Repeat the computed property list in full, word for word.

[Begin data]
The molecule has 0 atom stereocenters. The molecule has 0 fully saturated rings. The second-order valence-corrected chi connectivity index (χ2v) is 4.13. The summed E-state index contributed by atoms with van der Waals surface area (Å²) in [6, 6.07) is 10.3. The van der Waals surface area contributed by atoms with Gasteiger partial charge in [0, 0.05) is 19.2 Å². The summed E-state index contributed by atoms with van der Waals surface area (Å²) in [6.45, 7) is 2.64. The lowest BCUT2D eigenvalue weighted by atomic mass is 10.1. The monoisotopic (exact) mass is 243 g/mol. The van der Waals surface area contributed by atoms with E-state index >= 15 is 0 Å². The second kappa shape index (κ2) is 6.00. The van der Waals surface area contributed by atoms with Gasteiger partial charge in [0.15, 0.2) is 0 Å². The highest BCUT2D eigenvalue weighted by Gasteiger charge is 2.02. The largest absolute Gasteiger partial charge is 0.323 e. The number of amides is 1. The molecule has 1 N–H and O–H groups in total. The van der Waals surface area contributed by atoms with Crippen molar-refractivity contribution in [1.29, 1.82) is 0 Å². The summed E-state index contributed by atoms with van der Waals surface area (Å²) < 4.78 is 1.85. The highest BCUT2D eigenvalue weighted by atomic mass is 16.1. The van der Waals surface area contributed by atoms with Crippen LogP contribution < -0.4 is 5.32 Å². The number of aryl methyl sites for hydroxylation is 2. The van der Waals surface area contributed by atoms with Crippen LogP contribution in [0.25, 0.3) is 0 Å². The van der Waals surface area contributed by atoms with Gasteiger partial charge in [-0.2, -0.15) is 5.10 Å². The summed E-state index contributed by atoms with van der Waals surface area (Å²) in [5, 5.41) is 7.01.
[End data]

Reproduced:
The molecule has 0 atom stereocenters. The molecule has 0 fully saturated rings. The second-order valence-corrected chi connectivity index (χ2v) is 4.13. The summed E-state index contributed by atoms with van der Waals surface area (Å²) in [6, 6.07) is 10.3. The van der Waals surface area contributed by atoms with Gasteiger partial charge in [0, 0.05) is 19.2 Å². The summed E-state index contributed by atoms with van der Waals surface area (Å²) in [6.45, 7) is 2.64. The lowest BCUT2D eigenvalue weighted by atomic mass is 10.1. The monoisotopic (exact) mass is 243 g/mol. The van der Waals surface area contributed by atoms with E-state index >= 15 is 0 Å². The second kappa shape index (κ2) is 6.00. The van der Waals surface area contributed by atoms with Gasteiger partial charge in [0.15, 0.2) is 0 Å². The highest BCUT2D eigenvalue weighted by Gasteiger charge is 2.02. The largest absolute Gasteiger partial charge is 0.323 e. The number of amides is 1. The molecule has 1 N–H and O–H groups in total. The van der Waals surface area contributed by atoms with Crippen molar-refractivity contribution in [1.29, 1.82) is 0 Å². The summed E-state index contributed by atoms with van der Waals surface area (Å²) < 4.78 is 1.85. The highest BCUT2D eigenvalue weighted by atomic mass is 16.1. The van der Waals surface area contributed by atoms with Crippen LogP contribution < -0.4 is 5.32 Å². The number of aryl methyl sites for hydroxylation is 2. The van der Waals surface area contributed by atoms with Crippen LogP contribution in [0.25, 0.3) is 0 Å². The van der Waals surface area contributed by atoms with Gasteiger partial charge in [-0.2, -0.15) is 5.10 Å². The summed E-state index contributed by atoms with van der Waals surface area (Å²) in [5, 5.41) is 7.01.